Prad Nelluru

Smoke from trains of thought

July 2, 2014 at 6:15am
9 notes
Reblogged from dropsytheclown

Jay Tholen's Long Sappy Autobiography →

dropsytheclown:

I’ve always wanted to be a game developer. My time as a lad playing NES games sparked that passion in me, but Klik & Play, a drag-and-drop game making program solidified it. I joined the Klik community in ~1998, and started releasing my paltry little games into the wild. I’ve always been a…

Rock on Jay!

April 2, 2014 at 7:25pm
128 notes
Reblogged from mostlysignssomeportents

Why I don't believe in robots →

mostlysignssomeportents:


My new Guardian column is “Why it is not possible to regulate robots,” which discusses where and how robots can be regulated, and whether there is any sensible ground for “robot law” as distinct from “computer law.”

One thing that is glaringly absent from both the Heinleinian and…

Circuits have no conscience.

March 26, 2014 at 8:40am
16,997 notes
Reblogged from sixpenceee

sixpenceee:

Ceramic Ladies Gore by Jessica Harrison 

(via mostlysignssomeportents)

March 7, 2014 at 12:14pm
1,046 notes
Reblogged from be-free-barbie

I’m not sure
when it began,

when I was seven
and my father found
a new family,
or last night
when I traced the
threads on my pillow
that expanded
with water from
my own
eyes

when I was thirteen
and discovered that
eating was a curse,
or yesterday when
my mother glanced
unapprovingly at the
size of my pants
in the dressing
room.

when I was fifteen
and my heart was
split by a girl who
lived two thousand
miles away in a city
that I never knew
was a city,
or today
when you
forgot me
and I pretended
that I was not
hurt;

I am not sure
if it began when I
was seven or thirteen
or fifteen or seventeen
or if it has yet to begin
and I have yet to feel the
worst pain my chest
is capable of feeling.

all I know is that
my heart continues
to break, so often
that I cannot figure out
if it continues to
shatter itself
or if simply
it has never
healed.

— Spokane by LeahJuliett (via be-free-barbie)

You can never put pieces together, can you?

March 5, 2014 at 3:42am
0 notes

I am awake

I am awake at 5:30 in the morning. I woke up late today, just 10 minutes before my 12:30 pm class. Sleep took me again at 7:00 pm and released me at midnight. I haven’t been able to have her take me back since. I’ve tried courting my other master, study, however reluctantly, but to little avail. Hunger has been knocking at my body for hours. I await 7 am, when I might get some delectable breakfast tacos. Or until sleep consumes me again.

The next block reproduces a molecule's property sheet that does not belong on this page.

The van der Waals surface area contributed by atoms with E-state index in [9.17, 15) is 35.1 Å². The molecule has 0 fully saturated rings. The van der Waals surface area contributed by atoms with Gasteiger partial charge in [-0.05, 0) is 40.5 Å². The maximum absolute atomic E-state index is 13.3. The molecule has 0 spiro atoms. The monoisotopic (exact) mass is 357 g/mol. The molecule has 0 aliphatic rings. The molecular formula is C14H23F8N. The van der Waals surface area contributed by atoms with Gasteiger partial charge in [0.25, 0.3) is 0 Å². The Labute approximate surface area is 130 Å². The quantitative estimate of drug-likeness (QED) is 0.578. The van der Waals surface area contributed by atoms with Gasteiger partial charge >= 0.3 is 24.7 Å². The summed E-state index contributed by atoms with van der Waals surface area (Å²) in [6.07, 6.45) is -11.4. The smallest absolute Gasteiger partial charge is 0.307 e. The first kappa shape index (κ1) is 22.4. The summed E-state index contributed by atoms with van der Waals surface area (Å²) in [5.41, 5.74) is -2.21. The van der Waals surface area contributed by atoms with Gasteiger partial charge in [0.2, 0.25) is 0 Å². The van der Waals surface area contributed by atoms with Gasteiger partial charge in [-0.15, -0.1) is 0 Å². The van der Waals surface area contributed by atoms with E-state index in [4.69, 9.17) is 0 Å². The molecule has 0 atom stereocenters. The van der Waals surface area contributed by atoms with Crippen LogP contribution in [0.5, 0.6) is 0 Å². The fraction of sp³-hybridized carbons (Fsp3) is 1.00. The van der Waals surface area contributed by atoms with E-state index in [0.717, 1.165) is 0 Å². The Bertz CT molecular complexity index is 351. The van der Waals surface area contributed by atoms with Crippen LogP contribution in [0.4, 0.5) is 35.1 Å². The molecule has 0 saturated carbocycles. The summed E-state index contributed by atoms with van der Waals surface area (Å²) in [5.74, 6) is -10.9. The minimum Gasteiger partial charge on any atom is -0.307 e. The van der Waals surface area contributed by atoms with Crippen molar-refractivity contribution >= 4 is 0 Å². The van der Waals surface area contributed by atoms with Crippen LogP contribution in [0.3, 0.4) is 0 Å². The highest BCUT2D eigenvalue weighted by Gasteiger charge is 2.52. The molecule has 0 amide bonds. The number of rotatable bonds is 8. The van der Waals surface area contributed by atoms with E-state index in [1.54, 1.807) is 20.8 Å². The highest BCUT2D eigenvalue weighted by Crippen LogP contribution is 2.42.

3:35am
0 notes

I took a hiatus

But I surely will not apologize for it.

December 4, 2013 at 8:37pm
649 notes
Reblogged from wratshit
wratshit:

Making Moonshine

Beautiful.

wratshit:

Making Moonshine

Beautiful.

(via agrain)

July 14, 2013 at 1:04pm
3 notes

Lootera – A Rare Treat

image

It’s rare for me to watch a movie without knowing anything about it. I usually watch the trailer, at least. Not with Lootera – all I knew was that it was a Hindi movie and that the music was by Amit Trivedi, probably my favorite Indian music director.

Lootera is one of those movies that proves that the entire Hindi film industry isn’t wallowing in shit. Exquisitely put together - each frame is brushed together colorfully, the music heightening the emotions on screen – the film has the subtle intensity indicative of an auteur with a precise vision in mind. The events are gripping, unpredictable. The time period of the film, 1950s nascent post-independence India, adds to the flavor of the film – a little dark, a bit unstable, no certainty in sight. The filmmaker’s mastery of movement is delectable. But, the end could have been more subtle to match the rest of the movie.

In all, Lootera is a rare treat. 

July 12, 2013 at 8:35am
2 notes

The Motorcycle Diaries

I recently finished Ernesto Che Guevara’s diaries on his journey from Argentina up the continent. Composed when he was still a medical student - a few years older than me - the trip plants the seeds to his philosophy. Most of the book is an account of how Ernesto and his best friend Alberto got from one place to another, with vivifying portraits of the people of South America. But he writes with fiery conviction about the terrible condition of those he encounters - the brokenness of Indians in Peru, the deadly bargain of Chilean ore miners, the subhuman treatment of lepers.

I’m at a point in my life where I hold weak convictions, letting circumstance carry me along. Che’s account pushes me to consider what I’m doing with the time I have - I’m not assailing a continent on a motorcycle, I’m not about to revolutionize anything. I consider him one to follow, at least in carving a purpose in one’s life.

July 9, 2013 at 9:03am
0 notes

Downloaded

Yesterday was another of my take-four-hours-to-walk-home days. I got off the wrong stop, bought a tiny antique book, ran into a friend, had a delicious American dinner, and saw a documentary - Downloaded.

The film portrays the saga of Napster, the first successful peer-to-peer file-sharing program. Well-pieced together, the story of the founders, early employees, the entertainment executives, the musicians was told fairly, without the usual belligerent rhetoric of “us vs them” or dramatic pretentiousness of “the rise and fall of x.”
In the end, you could have some sympathy for everyone, a mark of a story with much gray to splash.
And the remarkable part was that I was the only one in the small theater at the Grand Illusion! The projectionist started it up just for me, though I came 10 minutes late. Mondays are slow, she said.